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The Instant Pot comes with a recipe booklet which includes how to make rice, braised ribs, roast baby potatoes, creme brulee and so much more!

The instant pot comes with a metal rack, 2 plastic spoons, condensation collector, measuring cup, power cord and stainless steel insert. Everything you need to start cooking! I also love that the power cord can be detached for easy storage.

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Why not just get a pressure cooker or a slow cooker, you ask? Because the Instant Pot gives me one-pot flexibility. First, it allows me to sauté, which means I don’t need another pan to brown meat for slow cooker recipes. I hate additional cleanup and during the week, I simply won’t cook if I have to use multiple pans. I can’t overstate how great it is to literally make the entire meal in one pot. Another cool feature? It makes perfect rice. No, really – you won’t get rice like this from a regular stovetop pot.

Since it was chilly out when I got my Instant Pot, I figured a good first recipe to try would be chicken noodle soup. It came out absolutely delicious and the noodles were cooked perfectly rather than turned into mush, which I was afraid of with a rookie-cook-meets-electronic-cooker situation.

All I had to do was chop up some carrots, garlic, an onion, and celery and throw them in the pot with some butter on “Saute” mode. I then poured in broth,italian herbs, put in shredded cooked chicken, noodles, and some salt pepper for seasoning. I pressed the “Soup” mode on the instant pot which was pre-programmed to 20 minutes (time is adjustable), It was fast, tasty and most importantly, healthy!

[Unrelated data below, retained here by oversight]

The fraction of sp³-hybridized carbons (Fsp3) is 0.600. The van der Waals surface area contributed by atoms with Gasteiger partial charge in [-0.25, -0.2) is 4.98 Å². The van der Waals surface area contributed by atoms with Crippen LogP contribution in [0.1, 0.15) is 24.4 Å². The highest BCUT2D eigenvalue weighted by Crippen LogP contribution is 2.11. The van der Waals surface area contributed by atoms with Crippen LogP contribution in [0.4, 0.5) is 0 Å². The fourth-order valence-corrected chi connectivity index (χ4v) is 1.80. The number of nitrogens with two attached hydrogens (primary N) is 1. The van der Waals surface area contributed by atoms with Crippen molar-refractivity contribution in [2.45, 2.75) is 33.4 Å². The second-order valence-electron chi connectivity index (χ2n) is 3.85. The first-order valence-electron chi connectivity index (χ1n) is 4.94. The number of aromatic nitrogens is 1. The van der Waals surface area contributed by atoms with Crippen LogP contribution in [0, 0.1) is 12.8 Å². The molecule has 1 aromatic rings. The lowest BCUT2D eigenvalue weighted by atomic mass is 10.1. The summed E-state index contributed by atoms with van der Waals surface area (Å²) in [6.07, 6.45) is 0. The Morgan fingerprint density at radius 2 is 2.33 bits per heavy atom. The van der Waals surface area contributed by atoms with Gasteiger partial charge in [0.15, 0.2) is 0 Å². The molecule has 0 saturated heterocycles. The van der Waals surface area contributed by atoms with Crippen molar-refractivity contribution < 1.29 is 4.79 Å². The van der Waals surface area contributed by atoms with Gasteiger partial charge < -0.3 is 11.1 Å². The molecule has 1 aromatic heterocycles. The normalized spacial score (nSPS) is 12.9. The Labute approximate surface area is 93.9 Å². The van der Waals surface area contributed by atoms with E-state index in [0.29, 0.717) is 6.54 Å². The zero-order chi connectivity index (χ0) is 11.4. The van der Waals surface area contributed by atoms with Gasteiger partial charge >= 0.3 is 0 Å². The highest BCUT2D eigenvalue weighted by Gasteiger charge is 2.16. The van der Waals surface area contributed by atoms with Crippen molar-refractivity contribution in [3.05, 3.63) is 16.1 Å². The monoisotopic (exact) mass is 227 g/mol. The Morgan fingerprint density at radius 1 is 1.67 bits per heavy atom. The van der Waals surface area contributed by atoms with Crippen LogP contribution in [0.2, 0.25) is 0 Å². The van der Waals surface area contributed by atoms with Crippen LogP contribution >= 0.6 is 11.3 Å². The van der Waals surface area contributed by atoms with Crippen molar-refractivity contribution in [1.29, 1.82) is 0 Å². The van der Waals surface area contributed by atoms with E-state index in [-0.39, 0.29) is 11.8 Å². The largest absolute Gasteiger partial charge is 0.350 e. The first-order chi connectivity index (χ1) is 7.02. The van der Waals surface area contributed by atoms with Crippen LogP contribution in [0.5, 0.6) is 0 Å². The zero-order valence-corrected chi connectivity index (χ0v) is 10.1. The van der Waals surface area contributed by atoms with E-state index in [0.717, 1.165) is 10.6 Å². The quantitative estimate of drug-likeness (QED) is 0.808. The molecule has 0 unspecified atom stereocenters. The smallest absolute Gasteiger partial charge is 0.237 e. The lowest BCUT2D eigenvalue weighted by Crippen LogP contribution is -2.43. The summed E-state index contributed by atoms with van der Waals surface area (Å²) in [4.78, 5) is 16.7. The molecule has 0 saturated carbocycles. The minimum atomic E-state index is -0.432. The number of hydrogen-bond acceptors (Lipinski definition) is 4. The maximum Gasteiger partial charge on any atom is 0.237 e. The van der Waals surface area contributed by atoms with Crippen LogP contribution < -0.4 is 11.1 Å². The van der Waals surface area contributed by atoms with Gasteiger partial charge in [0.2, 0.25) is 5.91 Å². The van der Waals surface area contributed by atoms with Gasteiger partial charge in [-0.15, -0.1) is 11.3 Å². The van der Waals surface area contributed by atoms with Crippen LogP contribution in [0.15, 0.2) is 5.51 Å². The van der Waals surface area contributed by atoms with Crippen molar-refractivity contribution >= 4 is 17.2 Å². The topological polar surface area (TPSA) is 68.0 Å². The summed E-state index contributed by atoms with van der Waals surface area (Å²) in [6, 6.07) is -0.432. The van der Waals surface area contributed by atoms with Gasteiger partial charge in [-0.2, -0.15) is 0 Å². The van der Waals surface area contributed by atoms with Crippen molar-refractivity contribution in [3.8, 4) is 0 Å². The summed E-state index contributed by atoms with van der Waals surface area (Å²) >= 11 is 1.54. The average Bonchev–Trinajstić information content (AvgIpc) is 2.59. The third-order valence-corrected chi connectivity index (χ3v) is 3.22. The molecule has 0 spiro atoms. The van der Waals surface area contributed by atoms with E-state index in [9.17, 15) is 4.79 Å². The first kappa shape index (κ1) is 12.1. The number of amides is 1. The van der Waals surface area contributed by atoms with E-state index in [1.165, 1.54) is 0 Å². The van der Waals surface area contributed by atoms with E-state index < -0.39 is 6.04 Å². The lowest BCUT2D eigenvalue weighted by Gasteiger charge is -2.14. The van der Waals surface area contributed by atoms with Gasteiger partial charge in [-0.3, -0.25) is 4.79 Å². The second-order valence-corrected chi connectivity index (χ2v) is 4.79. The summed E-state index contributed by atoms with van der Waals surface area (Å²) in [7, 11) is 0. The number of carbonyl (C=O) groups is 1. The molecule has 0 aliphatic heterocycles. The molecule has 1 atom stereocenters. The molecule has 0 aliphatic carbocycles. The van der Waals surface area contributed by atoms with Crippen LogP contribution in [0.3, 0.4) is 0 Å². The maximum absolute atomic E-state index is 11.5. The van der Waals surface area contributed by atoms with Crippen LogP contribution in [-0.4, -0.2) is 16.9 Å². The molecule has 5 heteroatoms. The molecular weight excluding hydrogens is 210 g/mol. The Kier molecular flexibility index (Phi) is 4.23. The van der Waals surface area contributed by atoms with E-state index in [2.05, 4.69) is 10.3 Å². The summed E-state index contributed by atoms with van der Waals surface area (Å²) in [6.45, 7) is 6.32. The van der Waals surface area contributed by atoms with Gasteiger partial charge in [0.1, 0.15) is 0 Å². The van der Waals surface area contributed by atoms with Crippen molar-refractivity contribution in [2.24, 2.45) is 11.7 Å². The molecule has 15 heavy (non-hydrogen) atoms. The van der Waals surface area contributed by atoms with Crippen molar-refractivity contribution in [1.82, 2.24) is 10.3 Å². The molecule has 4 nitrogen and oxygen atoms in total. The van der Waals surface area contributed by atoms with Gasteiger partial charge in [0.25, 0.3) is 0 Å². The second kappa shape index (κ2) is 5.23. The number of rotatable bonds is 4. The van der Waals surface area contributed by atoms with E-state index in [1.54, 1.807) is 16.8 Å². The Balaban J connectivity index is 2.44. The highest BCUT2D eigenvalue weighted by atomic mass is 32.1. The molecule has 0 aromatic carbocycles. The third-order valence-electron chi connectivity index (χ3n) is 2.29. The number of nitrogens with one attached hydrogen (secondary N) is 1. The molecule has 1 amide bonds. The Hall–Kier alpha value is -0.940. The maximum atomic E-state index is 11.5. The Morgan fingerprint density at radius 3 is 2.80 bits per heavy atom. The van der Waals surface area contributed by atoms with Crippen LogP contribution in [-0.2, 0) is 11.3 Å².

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Next recipe? I thought I’d give a roast with vegetables a try. I gave the meat a good sear to brown it before putting in some onion, carrots, celery, salt, pepper, and rosemary. It took just 45 minutes to cook it on the “Meat” setting, which was much shorter than cooking it on the stove all day – and it tasted amazing.

I’ve experimented with a lot of different recipes (it makes great oatmeal, too, by the way) and have been happy with the way everything’s come out, so far. If I forget to get a recipe started before I leave for work or want to throw something together on a weekend evening, the super-fast pressure cooker functionality is helpful. I plan on getting a steamer basket for it to make baked potatoes and veggies. The stainless steel cook pot inside cleans up incredibly easily, but it does stain up a bit. I don’t mind, though, as long as it keeps putting out yummy food. Looks like the Instant Pot has turned this microwave devotee in to a real cook!

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Jared writes lifestyle content for Unfinished Man with an edgy, provocative voice. His passion for tattoos informs his unique perspective shaped by self-expression. Jared's knack for storytelling and ability to connect with readers delivers entertaining takes on modern manhood.